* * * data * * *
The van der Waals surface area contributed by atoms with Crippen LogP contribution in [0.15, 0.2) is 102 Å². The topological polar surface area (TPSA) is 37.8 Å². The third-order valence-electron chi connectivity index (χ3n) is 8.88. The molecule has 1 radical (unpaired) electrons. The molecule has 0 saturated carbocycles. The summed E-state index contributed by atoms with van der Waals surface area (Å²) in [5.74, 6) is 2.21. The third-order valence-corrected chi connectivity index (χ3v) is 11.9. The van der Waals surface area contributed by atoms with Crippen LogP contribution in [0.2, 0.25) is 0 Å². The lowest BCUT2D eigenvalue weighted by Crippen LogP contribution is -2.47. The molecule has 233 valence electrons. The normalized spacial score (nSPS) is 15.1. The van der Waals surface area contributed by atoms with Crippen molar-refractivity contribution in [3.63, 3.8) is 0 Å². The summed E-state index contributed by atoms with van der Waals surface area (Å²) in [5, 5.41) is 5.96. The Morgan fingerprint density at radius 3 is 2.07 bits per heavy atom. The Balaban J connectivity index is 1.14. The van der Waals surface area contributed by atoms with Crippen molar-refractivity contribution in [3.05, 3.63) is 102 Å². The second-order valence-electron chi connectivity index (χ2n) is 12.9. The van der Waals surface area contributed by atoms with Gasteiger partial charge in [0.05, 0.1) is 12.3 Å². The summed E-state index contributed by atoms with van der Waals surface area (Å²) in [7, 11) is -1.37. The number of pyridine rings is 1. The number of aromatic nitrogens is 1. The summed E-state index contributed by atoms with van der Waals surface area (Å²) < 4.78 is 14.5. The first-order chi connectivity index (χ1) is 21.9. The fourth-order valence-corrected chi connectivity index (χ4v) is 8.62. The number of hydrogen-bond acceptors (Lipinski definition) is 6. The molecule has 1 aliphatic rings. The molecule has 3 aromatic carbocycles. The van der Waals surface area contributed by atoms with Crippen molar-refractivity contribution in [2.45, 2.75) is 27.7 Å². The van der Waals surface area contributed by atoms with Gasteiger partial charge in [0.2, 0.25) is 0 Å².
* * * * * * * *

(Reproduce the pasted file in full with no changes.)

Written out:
The van der Waals surface area contributed by atoms with Crippen LogP contribution in [0.15, 0.2) is 102 Å². The topological polar surface area (TPSA) is 37.8 Å². The third-order valence-electron chi connectivity index (χ3n) is 8.88. The molecule has 1 radical (unpaired) electrons. The molecule has 0 saturated carbocycles. The summed E-state index contributed by atoms with van der Waals surface area (Å²) in [5.74, 6) is 2.21. The third-order valence-corrected chi connectivity index (χ3v) is 11.9. The van der Waals surface area contributed by atoms with Crippen LogP contribution in [0.2, 0.25) is 0 Å². The lowest BCUT2D eigenvalue weighted by Crippen LogP contribution is -2.47. The molecule has 233 valence electrons. The normalized spacial score (nSPS) is 15.1. The van der Waals surface area contributed by atoms with Crippen molar-refractivity contribution in [3.63, 3.8) is 0 Å². The summed E-state index contributed by atoms with van der Waals surface area (Å²) in [5, 5.41) is 5.96. The Morgan fingerprint density at radius 3 is 2.07 bits per heavy atom. The Balaban J connectivity index is 1.14. The van der Waals surface area contributed by atoms with Crippen molar-refractivity contribution in [3.05, 3.63) is 102 Å². The second-order valence-electron chi connectivity index (χ2n) is 12.9. The van der Waals surface area contributed by atoms with Gasteiger partial charge in [0.05, 0.1) is 12.3 Å². The summed E-state index contributed by atoms with van der Waals surface area (Å²) in [7, 11) is -1.37. The number of pyridine rings is 1. The number of aromatic nitrogens is 1. The summed E-state index contributed by atoms with van der Waals surface area (Å²) < 4.78 is 14.5. The first-order chi connectivity index (χ1) is 21.9. The fourth-order valence-corrected chi connectivity index (χ4v) is 8.62. The number of hydrogen-bond acceptors (Lipinski definition) is 6. The molecule has 1 aliphatic rings. The molecule has 3 aromatic carbocycles. The van der Waals surface area contributed by atoms with Crippen molar-refractivity contribution in [2.45, 2.75) is 27.7 Å². The van der Waals surface area contributed by atoms with Gasteiger partial charge in [0.2, 0.25) is 0 Å².